all photos: NoLionsInEngland
A sub woofer resonating rumble and Richter scale registering tremor signalled newly published book Graffiti 365 crashing through the letter box today. 365 graffiti artists, 2 inches of pulp and about the same weight as a newborn baby, you could use this book to barricade your door.
On the surface it’s a simple idea beautifully executed. 365 double pages each having a large photo on one side, waffle on the other. That’s 730 pages of awesome photos and writing, heads will enjoy it and new initiates will learn much.
The content is part historic record, part contemporary survey, part graffiti and part street art. The graff history aspect skews the national representation to a North American bias but in terms of current writers and street artists, the survey represents quite even-handedly Australia, Europe, UK (no, I don’t need you to point out where we are on a map) and Latin America as well as the US.
Most of the pages feature writers and their crews or artists but just as interestingly we get J.Son & Co.s’ insights from the graff culture coal face. The book mixes ol school subway kings and their crews with new era street artists with brief tutorials on technique, vocabularly and ancient legends of benches, yards, galleries and landmark events that milestoned the birth and adolescence of the graffiti movement in New York. Among loads of things I never knew, I never heard before about writers going into the yards where decommissioned trains were stored prior to being dumped in the ocean (really? C’mon NY…all that shit can be recycled) and doing nostalgic “scraps”. Sounds like substituting Tesco’s own brand for Coca cola – a slightly pussy copy of the real thing.
Martha and Henry contribute extensively of course but the photos that excited most were those of Jack Stewart, capturing 1970’s chaotic explosions of tags and pieces in colours and styles that to today’s eyes look rough, ready and wild.
[photo sometime soon – see above]
Zephyr writes the opening blurb and reports that the book’s author J.Son has experienced a lobotomy-like conversion in the process, he now sees some point in some street art. And that to a large extent captures why this book is worth reinforcing your shelves for. A battle hardened writer, a there-at-the-genesis graff head steeped in tunnel mystique and whole car yard missions has filtered the graff he loves and the street art he respects. He draws the genetic link between the two and if it qualifies to be in this book then it has been passed fit for consumption by a real graff head.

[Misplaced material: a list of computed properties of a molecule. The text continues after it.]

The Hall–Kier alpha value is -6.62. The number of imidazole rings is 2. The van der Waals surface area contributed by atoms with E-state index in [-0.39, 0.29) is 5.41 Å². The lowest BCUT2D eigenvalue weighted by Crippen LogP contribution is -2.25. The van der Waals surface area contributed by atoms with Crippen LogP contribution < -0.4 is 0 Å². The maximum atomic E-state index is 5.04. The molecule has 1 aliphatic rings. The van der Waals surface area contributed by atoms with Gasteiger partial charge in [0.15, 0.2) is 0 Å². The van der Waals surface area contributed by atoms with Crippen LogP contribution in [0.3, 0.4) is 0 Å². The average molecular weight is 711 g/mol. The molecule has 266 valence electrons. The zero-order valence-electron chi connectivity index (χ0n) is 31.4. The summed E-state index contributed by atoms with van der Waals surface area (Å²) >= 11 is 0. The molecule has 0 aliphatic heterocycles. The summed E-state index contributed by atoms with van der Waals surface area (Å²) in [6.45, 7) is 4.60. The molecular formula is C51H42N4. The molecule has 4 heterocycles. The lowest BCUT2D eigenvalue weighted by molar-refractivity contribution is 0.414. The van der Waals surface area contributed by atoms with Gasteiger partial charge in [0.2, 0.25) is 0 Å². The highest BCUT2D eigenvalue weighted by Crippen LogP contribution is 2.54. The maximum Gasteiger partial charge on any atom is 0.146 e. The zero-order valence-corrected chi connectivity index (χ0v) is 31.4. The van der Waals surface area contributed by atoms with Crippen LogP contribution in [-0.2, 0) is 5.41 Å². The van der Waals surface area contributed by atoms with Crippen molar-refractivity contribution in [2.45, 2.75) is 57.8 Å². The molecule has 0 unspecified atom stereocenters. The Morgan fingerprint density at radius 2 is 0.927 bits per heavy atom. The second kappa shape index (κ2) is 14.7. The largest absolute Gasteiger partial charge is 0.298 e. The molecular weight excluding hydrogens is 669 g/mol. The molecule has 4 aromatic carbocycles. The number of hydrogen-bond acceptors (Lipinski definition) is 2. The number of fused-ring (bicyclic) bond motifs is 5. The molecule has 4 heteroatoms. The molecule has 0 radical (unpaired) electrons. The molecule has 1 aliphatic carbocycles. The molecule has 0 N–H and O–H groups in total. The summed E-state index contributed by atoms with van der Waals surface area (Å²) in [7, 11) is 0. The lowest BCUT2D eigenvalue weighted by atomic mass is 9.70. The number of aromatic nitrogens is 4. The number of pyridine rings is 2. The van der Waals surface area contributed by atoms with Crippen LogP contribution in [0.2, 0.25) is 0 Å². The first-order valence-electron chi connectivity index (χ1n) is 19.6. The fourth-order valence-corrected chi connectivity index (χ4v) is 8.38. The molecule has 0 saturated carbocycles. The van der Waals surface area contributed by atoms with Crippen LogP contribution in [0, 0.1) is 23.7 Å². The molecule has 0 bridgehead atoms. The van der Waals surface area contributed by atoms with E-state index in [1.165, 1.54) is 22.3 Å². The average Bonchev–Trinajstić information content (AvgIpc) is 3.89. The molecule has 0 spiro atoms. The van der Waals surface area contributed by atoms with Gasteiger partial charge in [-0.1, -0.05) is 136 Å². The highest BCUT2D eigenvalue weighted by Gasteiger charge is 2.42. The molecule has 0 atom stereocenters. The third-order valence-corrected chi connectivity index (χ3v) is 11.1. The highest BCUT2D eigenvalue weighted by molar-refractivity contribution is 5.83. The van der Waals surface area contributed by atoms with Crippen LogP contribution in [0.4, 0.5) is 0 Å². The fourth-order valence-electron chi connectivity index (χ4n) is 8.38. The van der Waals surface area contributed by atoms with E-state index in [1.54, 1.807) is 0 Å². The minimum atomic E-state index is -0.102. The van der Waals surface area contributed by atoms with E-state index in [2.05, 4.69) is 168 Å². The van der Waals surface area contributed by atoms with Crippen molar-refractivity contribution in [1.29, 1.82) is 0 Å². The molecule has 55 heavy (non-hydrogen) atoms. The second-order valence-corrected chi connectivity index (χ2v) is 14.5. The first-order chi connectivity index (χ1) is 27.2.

The book condenses colour, atmosphere, history and style into a very easy read with an un-hectoring style. It smoothes over the fault line between street art and graffiti in a way that will introduce many a polarised graff or street art bigot to the merits of the other form. A superb achievement.
Warning, if you like reading in bed and gently falling asleep with a light novelette gently resting on your nose, you are going to wake up with a black eye with this book and….. PROPER BLOODY FONT SIZES PLEASE I can hardly read fucking VNA these days and needed a telescope for photograph labels in this book. There is real knowledge to be gained from knowing when a particular painting was created and where. I will even confess that knowing who took a photo can often reveal something about the era, the location and the circumstances under which the graff was likely to have been created.
By the way – I don’t feel any obligation to mention that I am honoured to have had a few snaps included in the book, because I have no interest at all in its success or otherwise, merely a belief that if you need help selecting a graff book from the landfill graff photo albums available today, then hopefully this little write up could help you (see also – Crack and Shine and Subway Art).